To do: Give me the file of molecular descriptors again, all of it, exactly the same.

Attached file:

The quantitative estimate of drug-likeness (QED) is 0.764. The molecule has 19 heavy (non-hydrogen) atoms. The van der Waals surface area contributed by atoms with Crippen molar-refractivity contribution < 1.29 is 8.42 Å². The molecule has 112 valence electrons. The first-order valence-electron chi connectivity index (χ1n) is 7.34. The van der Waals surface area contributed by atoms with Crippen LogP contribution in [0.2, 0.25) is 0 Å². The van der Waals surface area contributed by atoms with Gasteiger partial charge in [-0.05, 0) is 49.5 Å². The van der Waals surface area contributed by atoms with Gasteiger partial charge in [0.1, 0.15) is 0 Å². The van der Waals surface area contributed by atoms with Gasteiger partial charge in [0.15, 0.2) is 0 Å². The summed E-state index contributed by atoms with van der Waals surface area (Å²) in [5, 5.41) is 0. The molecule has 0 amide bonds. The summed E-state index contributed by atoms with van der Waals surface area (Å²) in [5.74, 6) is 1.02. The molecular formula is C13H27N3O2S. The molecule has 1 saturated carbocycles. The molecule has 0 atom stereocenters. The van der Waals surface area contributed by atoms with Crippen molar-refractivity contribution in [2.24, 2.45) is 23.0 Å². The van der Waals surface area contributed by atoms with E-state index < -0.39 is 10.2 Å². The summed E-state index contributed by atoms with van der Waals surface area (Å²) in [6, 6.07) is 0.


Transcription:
The quantitative estimate of drug-likeness (QED) is 0.764. The molecule has 19 heavy (non-hydrogen) atoms. The van der Waals surface area contributed by atoms with Crippen molar-refractivity contribution < 1.29 is 8.42 Å². The molecule has 112 valence electrons. The first-order valence-electron chi connectivity index (χ1n) is 7.34. The van der Waals surface area contributed by atoms with Crippen LogP contribution in [0.2, 0.25) is 0 Å². The van der Waals surface area contributed by atoms with Gasteiger partial charge in [-0.05, 0) is 49.5 Å². The van der Waals surface area contributed by atoms with Gasteiger partial charge in [0.1, 0.15) is 0 Å². The van der Waals surface area contributed by atoms with Gasteiger partial charge in [0.15, 0.2) is 0 Å². The summed E-state index contributed by atoms with van der Waals surface area (Å²) in [5, 5.41) is 0. The molecule has 0 amide bonds. The summed E-state index contributed by atoms with van der Waals surface area (Å²) in [5.74, 6) is 1.02. The molecular formula is C13H27N3O2S. The molecule has 1 saturated carbocycles. The molecule has 0 atom stereocenters. The van der Waals surface area contributed by atoms with Crippen molar-refractivity contribution in [2.24, 2.45) is 23.0 Å². The van der Waals surface area contributed by atoms with E-state index < -0.39 is 10.2 Å². The summed E-state index contributed by atoms with van der Waals surface area (Å²) in [6, 6.07) is 0.